The Class of 1912
It is a matter of record – and also curiosity – that the three dominant golfers of the war-marked 1940s were all born in the same year, 1912. But because their games matured at differing paces, the performance overlap of Byron Nelson, Sam Snead, and Ben Hogan is slim, really amounting to only one year.
That year, 1946, saw Nelson enjoying a career swan song while Snead dominated in his prime and Hogan began his rise to a level of greatness equaling any of the game’s immortals.
When we try to assess the 1940s, however, data availability becomes a serious problem. As a practical matter, we are limited to the Majors, and even that reality is complicated by the fact that until 1958 the PGA Championship was contested as match play, meaning its participants did not record a stroke average.
For purposes of this exercise, we can substitute a first-rate event of the era, the highly respected Western Open, to at least give us the potential for four data points. But even then we’ll only get three data points because Snead did not take part in the 1946 Western while neither Nelson nor Hogan traveled to that year’s British Open.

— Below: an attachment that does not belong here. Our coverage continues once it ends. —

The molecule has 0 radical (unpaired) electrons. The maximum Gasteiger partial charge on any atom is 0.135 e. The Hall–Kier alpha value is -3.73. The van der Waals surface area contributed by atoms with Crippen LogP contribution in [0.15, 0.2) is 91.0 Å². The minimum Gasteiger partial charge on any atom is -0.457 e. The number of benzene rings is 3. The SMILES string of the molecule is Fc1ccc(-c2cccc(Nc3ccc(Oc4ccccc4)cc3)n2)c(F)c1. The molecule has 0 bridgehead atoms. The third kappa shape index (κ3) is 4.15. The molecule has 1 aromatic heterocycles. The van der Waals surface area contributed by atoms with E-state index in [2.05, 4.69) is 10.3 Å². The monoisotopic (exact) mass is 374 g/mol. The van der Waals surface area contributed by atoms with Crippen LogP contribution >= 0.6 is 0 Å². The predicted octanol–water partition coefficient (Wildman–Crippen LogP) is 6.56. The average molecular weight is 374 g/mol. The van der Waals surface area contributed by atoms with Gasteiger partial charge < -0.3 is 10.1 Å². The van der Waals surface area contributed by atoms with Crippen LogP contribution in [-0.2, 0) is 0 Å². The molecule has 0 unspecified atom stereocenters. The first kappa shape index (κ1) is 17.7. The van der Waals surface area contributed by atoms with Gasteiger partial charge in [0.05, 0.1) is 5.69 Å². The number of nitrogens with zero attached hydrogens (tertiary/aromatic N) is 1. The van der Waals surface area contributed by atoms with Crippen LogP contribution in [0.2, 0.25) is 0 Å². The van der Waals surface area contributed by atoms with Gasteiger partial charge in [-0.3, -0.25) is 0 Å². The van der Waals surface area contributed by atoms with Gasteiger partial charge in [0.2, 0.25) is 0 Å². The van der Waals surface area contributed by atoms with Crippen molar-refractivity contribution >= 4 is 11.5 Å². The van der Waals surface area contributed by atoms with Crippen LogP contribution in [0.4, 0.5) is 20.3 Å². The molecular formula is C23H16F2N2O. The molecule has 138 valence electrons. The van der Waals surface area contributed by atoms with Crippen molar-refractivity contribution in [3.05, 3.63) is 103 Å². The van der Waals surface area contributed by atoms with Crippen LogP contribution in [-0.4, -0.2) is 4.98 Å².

Based on the three available 1946 data points for each member of the 1940s Triumvirate, here’s how the numbers work out.
Hogan had the better of it among the three. His runner-up finish at the Masters and fourth at the U.S. Open, supplemented by his four-stroke victory at the Western Open, came on a collective scoring average for the three events of 279.67.
That was against a field average of 297.64 for the stroke-play Majors plus the Western, giving Hogan an estimated Relative Stroke Average of .940 for the season.
Nelson tied for seventh at the Masters, was runner-up to Lloyd Mangrum at the U.S. Open, and placed sixth at the Western. He did so on a collective scoring average of 284.67 which works out to an estimated .956 Relative Stroke Average.
Snead, the one player who made the trip to the British Open, won it. He was seventh at Augusta, but finished an out-of-contention tie for 19th at the U.S. Open. That put his scoring average for his three events at 290.67, an estimated Relative Stroke Average of .977.
That sets the 1940s Triumvirate at a Relative Stroke Average of .958 for the 1946 season. It’s a far lower number than any of the latter groups but it’s also founded on far less sufficient data.